Milling bits, also known as milling cutters, are tools used in manual and CNC machines for cutting into materials like metal, plastic, or wood. They spin around and shave off parts of the material to shape it or create holes. They come in different shapes and sizes, with different uses. Some are made for general cutting, while others are for certain jobs like making smooth surfaces or detailed patterns.
The shank is attached to a machine that moves the bit against the material. Unlike drill bits, milling bits are used for more than just creating holes. You can use different kinds of milling bits to do different jobs, like cutting grooves, shaping the edges of a piece, or drilling holes.
The type of bit you choose depends on what you need to make. If you want to cut a slot, you use one type of bit, but if you want to make a 3D shape, you use another kind. These tools are important in making all sorts of things, from simple parts to complex items used in cars and airplanes.
High-speed steel (HSS) is among the most common bit materials because it stays hard even when hot, making it good for cutting at high speeds. It’s a great choice for softer materials and is quite affordable.
Carbide, or Tungsten Carbide, is much harder than HSS and keeps its sharp edge longer. This makes it perfect for cutting tougher materials like stainless steel, especially at high speeds. Sometimes, milling bits have just the cutting part made of carbide, with the rest being steel. Carbide end mills are made of solid carbide and have a longer tool life than other types.
Cobalt Steel Alloys, or HSS-Co, have cobalt mixed in, making them harder and more heat-resistant than regular HSS. This makes them good for tough materials and high-speed use where normal HSS would wear out too quickly.
Diamond-coated bits are used for very hard or abrasive materials. Since diamond is extremely hard, these bits are very durable. Ceramic milling cutters are another option for hard materials, especially at high speeds. They can handle high temperatures well but can be brittle.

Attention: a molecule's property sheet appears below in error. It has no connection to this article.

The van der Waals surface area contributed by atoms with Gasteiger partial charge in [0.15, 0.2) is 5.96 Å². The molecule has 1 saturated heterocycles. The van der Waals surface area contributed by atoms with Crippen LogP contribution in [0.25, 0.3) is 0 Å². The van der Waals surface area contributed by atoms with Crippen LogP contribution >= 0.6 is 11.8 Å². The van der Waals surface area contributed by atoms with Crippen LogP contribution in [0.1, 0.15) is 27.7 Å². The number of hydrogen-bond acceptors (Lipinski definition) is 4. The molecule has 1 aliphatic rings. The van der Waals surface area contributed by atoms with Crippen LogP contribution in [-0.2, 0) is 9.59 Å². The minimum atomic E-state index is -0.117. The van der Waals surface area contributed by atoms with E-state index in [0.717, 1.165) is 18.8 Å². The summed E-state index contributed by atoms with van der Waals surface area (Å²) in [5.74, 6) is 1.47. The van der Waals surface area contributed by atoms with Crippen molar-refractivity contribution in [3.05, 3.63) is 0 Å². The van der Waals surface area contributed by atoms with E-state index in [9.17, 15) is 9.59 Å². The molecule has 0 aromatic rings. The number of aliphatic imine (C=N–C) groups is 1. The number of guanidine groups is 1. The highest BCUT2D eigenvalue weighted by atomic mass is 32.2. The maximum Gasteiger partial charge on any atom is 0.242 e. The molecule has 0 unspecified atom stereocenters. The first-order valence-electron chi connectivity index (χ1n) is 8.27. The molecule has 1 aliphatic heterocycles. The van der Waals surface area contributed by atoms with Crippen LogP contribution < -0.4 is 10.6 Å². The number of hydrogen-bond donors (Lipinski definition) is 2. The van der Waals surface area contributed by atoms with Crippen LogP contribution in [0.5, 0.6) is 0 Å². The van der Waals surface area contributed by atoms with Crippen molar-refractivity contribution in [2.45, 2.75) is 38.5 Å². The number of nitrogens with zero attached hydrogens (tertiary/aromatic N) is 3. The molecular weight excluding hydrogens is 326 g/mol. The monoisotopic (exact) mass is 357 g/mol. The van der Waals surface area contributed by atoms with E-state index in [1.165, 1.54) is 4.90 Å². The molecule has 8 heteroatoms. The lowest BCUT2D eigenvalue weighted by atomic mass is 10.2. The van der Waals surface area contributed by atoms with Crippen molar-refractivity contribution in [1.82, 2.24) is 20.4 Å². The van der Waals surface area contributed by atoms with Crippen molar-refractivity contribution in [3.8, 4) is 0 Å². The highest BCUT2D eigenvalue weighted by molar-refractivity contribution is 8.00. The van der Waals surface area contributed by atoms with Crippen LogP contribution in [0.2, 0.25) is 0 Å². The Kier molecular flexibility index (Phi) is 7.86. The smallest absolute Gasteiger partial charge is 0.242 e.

Tool Steel is less common but is used for specific situations where its properties are needed. Additionally, many milling bits are coated with materials like Titanium Nitride (TiN) to make them last longer and perform better. The choice of material for a milling bit really depends on what you need to do with it, including the type of material you’re cutting, how fast you need to cut, and how long you want the bit to last.
The List of Milling Bits
Flat End Mill bits are commonly used for their versatility in milling. They are best for making slots, cutting edges, and general purpose jobs. The flat end design provides a smooth finish on the milled surface and is great for cutting straight edges. These bits are a staple in many workshops due to their effectiveness in a wide range of materials. They’re commonly used by mill drills.
Square End Mills have a flat end and sharp edges and are primarily used for making slots, grooves, and flat surfaces in a workpiece.
Ball End Mills have a rounded end, making them ideal for 3D contour work. They are often used in mold making and producing curved surfaces. The rounded tip minimizes chipping and provides a smooth finish, especially on complex profiles and contours.
Corner Radius End Mill combines the benefits of flat end and ball nose end mills. The slightly rounded corners enhance the strength and durability of the tool, reducing chipping and wear. This type of bit is perfect for milling precise, rounded edges and is often used in die and mold making.
Roughing End Mills, also known as hog mills, are made for rapidly removing a large amount of material. They use a unique design with serrations that break up chips and reduce clogging. This makes them ideal for initial roughing work before finishing, especially in applications involving tough materials.